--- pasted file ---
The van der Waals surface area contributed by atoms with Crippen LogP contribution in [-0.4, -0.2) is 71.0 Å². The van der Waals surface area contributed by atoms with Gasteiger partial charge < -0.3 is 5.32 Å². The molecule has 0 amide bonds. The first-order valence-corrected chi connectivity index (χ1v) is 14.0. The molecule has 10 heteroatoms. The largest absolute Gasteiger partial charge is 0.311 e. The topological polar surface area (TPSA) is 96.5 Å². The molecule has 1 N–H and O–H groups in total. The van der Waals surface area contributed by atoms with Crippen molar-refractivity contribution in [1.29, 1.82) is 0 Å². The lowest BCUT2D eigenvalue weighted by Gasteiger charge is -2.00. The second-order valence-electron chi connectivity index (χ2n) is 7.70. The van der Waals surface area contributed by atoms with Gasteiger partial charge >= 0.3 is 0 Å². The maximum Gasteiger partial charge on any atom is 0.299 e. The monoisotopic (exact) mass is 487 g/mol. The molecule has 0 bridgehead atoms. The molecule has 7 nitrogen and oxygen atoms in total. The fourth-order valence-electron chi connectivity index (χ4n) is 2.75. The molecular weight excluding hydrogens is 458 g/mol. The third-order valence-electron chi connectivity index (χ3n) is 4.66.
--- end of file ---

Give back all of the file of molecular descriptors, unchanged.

The van der Waals surface area contributed by atoms with Crippen LogP contribution in [-0.4, -0.2) is 71.0 Å². The van der Waals surface area contributed by atoms with Gasteiger partial charge < -0.3 is 5.32 Å². The molecule has 0 amide bonds. The first-order valence-corrected chi connectivity index (χ1v) is 14.0. The molecule has 10 heteroatoms. The largest absolute Gasteiger partial charge is 0.311 e. The topological polar surface area (TPSA) is 96.5 Å². The molecule has 1 N–H and O–H groups in total. The van der Waals surface area contributed by atoms with Crippen molar-refractivity contribution in [1.29, 1.82) is 0 Å². The lowest BCUT2D eigenvalue weighted by Gasteiger charge is -2.00. The second-order valence-electron chi connectivity index (χ2n) is 7.70. The van der Waals surface area contributed by atoms with Gasteiger partial charge >= 0.3 is 0 Å². The maximum Gasteiger partial charge on any atom is 0.299 e. The monoisotopic (exact) mass is 487 g/mol. The molecule has 0 bridgehead atoms. The molecule has 7 nitrogen and oxygen atoms in total. The fourth-order valence-electron chi connectivity index (χ4n) is 2.75. The molecular weight excluding hydrogens is 458 g/mol. The third-order valence-electron chi connectivity index (χ3n) is 4.66.